Los Angeles, California to Enterprise, UtahMajor Sights:
[Note: This Hypertour was written in 1994, and a number of the places are gone. You will find the most up-to-date info on attraction status by following the accompanying links to full reports elsewhere on RoadsideAmerica.com.]
Nicole Brown Simpson Townhouse. The trip begins with an impromptu sunrise stop at the Nicole Brown Simpson townhouse. When we passed the night before, a sign out front read "Go Home! There Is Nothing To See." Wishing only to take a picture and not to gawk, we find this morning that the sign has been spirited away as a souvenir, and crowd control fencing has been added to the front gate area.
Mahan's Half-Acre - Hesperia, California
Mahan's Half Acre (Hulaville) is an outdoor folk art environment of wine and beer bottle tree sculptures and desert sandblasted painted wooden signs. Mr. Mahan, who once guessed Max Baer's weight, lives in the middle of this splendor in a pickup truck camper without the pickup truck...
Miles Mahan died in 1997; what remains of his art and signage is now part of the collection of the California route 66 Museum.
Roy Rogers and Dale Evans Museum: Victorville, California
A short hop from Mahan in the heart of Victorville is the Old West style cavalry fort housing the Roy Rogers and Dale Evans Museum. A giant statue of Trigger rears up out in front of the entrance, and its inside is packed with all of the artifacts of the duo's long and storied life. From Roy's Shriners' fezzes to his hunting trophies to his bowling balls, it seems to all be here.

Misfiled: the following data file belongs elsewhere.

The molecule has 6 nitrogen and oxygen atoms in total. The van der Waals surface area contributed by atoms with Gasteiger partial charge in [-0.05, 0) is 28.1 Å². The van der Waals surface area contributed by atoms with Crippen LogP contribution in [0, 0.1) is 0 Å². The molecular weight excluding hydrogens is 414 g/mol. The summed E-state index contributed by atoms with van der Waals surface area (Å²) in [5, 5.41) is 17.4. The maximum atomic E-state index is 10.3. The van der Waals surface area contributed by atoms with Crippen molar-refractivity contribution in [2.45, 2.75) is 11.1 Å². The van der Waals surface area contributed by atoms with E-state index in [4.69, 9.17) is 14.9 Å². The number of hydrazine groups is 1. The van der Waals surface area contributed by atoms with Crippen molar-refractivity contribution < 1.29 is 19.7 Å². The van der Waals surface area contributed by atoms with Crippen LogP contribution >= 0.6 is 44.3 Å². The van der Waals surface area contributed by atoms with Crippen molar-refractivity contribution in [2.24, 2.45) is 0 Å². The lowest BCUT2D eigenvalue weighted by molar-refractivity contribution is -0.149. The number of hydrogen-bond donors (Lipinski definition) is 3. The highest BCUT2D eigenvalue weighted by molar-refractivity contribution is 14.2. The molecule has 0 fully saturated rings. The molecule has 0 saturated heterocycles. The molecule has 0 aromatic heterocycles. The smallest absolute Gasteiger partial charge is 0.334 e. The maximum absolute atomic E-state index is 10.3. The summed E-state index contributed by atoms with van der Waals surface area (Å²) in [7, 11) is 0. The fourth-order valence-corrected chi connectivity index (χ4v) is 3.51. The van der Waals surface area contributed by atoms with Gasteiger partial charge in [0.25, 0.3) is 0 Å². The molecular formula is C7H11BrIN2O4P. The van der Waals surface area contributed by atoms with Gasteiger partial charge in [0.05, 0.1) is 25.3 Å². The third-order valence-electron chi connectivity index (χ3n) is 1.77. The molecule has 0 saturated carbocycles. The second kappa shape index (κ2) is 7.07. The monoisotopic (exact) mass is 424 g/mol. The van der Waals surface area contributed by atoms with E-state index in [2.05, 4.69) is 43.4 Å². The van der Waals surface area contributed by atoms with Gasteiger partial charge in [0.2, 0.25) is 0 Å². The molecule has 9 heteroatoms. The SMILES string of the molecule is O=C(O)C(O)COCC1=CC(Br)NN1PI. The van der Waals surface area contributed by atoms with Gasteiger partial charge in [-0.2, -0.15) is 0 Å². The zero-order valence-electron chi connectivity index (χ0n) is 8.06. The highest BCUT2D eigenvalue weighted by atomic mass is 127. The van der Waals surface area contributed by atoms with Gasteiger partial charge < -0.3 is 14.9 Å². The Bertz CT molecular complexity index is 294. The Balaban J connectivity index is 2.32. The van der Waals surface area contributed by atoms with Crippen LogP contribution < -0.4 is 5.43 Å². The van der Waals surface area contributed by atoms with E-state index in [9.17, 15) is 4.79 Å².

Star attractions are the mounted skins of Trigger and Buttermilk, the couple's horses. THEY ARE MOUNTED, NOT STUFFED. There is a difference. It is the one thing that gets under the skin of the normally jovial Rogers. Dog Bullet is also mounted. Roy's silver dollar Bonneville (used when he was grand marshal of the Rose Parade) has six-shooters on the door handles, giant steer horns on the front grill, and a metal stud saddle over the transmission hump.
BONUS! We are in the back of the museum when an electricity zips through the others assembled, as an out-of-breath woman tremblingly says, "Roy Rogers is out front!" Roy makes it a habit of coming by in the morning a couple of times a week to pose with the tourists, and he's here today. One woman had been coming by every day for a week, camping out in the hopes of meeting the former Son of The Pioneers.
A pale Roy patiently poses with all of us, happily chatting away with his admirers. Roy does not sign autographs, but no one seems to mind. We ask if he will go out front to pose with the Trigger statue, but he explains, "I don't go outside."